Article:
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Doing Gitflow in Node:  nodegit-flow

In GitKraken V0.5 we added support for GitFlow. In the process of doing so, we created a library that wraps NodeGit, which allows us to perform GitFlow commands with a single function call. The library is now open source and can save other developers time doing GitFlow operations in Node.js.

What is GitFlow?

GitFlow is a branching and merging strategy that can be used in any Git repo. It is a list of rules to keep a repo’s history organized, and it’s also used to make the release process, bug fixes, and feature creation easier.

In a repo that uses GitFlow, two branches will always be present: master and develop:

  • master: the version in production
  • develop: the version currently in development for the next release

Other supporting branches are specific types (i.e. feature, hotfix, or release branches) where each has its own rules for branching and merging.

As you can imagine, these rules can be tedious to implement and rule breakers are imminent. Luckily, the creator of the GitFlow method was aware of these issues and created a Git extension to automate the process of starting and finishing GitFlow branches. Developers here at Axosoft simply implemented this same idea; the difference being that we extended NodeGit rather than Git core.

How To Use It

Nodegit-flow starts with initialization.

const nodegit = require('nodegit-flow');
const config = nodegit.Flow.getConfigDefault();
nodegit.Flow.init(repo, config);

nodegit.Flow.init will add the following keys to the repo’s Git config:

  • gitflow.branch.master
  • gitflow.branch.develop
  • gitflow.prefix.feature
  • gitflow.prefix.hotfix
  • gitflow.prefix.release
  • gitflow.prefix.versionTag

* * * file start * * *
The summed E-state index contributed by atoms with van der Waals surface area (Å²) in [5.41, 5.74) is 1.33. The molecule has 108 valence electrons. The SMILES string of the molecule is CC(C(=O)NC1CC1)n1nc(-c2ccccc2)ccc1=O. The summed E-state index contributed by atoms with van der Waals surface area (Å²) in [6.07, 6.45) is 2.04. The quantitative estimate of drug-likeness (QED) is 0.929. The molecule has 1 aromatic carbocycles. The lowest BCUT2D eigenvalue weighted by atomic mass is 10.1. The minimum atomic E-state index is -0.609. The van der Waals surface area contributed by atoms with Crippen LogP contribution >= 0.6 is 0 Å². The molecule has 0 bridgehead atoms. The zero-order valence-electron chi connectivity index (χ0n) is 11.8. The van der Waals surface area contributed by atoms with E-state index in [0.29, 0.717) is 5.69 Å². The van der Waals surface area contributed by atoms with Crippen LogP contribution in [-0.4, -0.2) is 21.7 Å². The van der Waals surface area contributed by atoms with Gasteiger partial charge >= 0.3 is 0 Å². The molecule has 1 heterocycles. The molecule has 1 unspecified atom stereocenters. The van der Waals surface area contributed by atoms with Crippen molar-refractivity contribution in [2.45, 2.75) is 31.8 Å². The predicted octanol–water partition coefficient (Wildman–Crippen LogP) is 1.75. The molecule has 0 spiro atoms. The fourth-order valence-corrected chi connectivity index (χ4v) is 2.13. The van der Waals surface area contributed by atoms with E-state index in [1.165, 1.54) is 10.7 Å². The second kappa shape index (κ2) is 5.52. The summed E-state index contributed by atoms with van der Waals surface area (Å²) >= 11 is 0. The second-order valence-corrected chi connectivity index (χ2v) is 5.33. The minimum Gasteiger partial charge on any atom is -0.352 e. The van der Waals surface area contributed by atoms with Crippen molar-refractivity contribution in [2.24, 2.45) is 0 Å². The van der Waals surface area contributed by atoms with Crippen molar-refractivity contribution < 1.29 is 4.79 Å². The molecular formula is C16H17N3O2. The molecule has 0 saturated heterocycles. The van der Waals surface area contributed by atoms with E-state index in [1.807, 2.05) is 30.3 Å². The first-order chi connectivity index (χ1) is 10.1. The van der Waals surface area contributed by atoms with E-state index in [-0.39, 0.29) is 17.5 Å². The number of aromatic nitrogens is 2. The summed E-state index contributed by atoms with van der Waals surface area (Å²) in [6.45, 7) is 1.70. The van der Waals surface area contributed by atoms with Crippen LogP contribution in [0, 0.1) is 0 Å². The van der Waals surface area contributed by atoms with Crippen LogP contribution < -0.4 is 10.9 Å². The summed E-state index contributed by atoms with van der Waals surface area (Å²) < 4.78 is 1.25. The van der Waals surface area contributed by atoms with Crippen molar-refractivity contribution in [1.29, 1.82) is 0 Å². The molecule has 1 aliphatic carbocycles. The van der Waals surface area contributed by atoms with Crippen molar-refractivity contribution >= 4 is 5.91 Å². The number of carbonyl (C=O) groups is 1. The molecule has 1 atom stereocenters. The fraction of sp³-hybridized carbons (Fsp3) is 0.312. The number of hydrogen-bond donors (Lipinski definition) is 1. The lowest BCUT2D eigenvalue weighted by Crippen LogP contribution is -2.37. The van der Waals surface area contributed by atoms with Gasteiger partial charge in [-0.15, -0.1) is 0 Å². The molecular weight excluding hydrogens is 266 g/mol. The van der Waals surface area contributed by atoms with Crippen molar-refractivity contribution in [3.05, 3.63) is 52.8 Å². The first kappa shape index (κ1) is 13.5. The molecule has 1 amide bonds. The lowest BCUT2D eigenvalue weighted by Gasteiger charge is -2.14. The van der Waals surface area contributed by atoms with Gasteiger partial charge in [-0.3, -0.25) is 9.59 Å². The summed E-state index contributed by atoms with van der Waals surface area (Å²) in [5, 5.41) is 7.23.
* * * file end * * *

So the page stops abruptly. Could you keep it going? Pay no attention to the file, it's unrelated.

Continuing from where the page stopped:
These keys define the prefixes that GitFlow branches will have when starting a feature, hotfix, or release. They will also determine the local branch names nodegit-flow will associate with master and develop.

You can either choose to stick with the default config values provided with .getConfigDefault() or modify these values to fit your preference.

Here’s what your repo should look like after initialization.

Now let’s start a feature.

nodegit.Flow.startFeature(repo, 'myFeature');

We just created and checked out a branch called feature/myFeature that points to the same commit as develop. Now after creating a commit with vanilla NodeGit our graph will look something like this:

Once the feature is finished, it’s a one-liner to finish:

nodegit.Flow.finishFeature(repo, 'myFeature');

This has merged feature/myFeature into develop, checked out develop, and deleted feature/myFeature.

Nodegit-flow doesn’t only contain methods for features but also hotfixes, releases, and all other Git-flowy things.

By extending NodeGit to include GitFlow functions in a separate library, we give GitKraken a nice separation from GitFlow concerns, as well as offer a small example to developers who are curious about extending NodeGit.

While GitKraken is not open source, we regularly contribute to and publish tools that we use internally such as nodegit-flow. Other examples include NodeGit, libgit2, and Electron.

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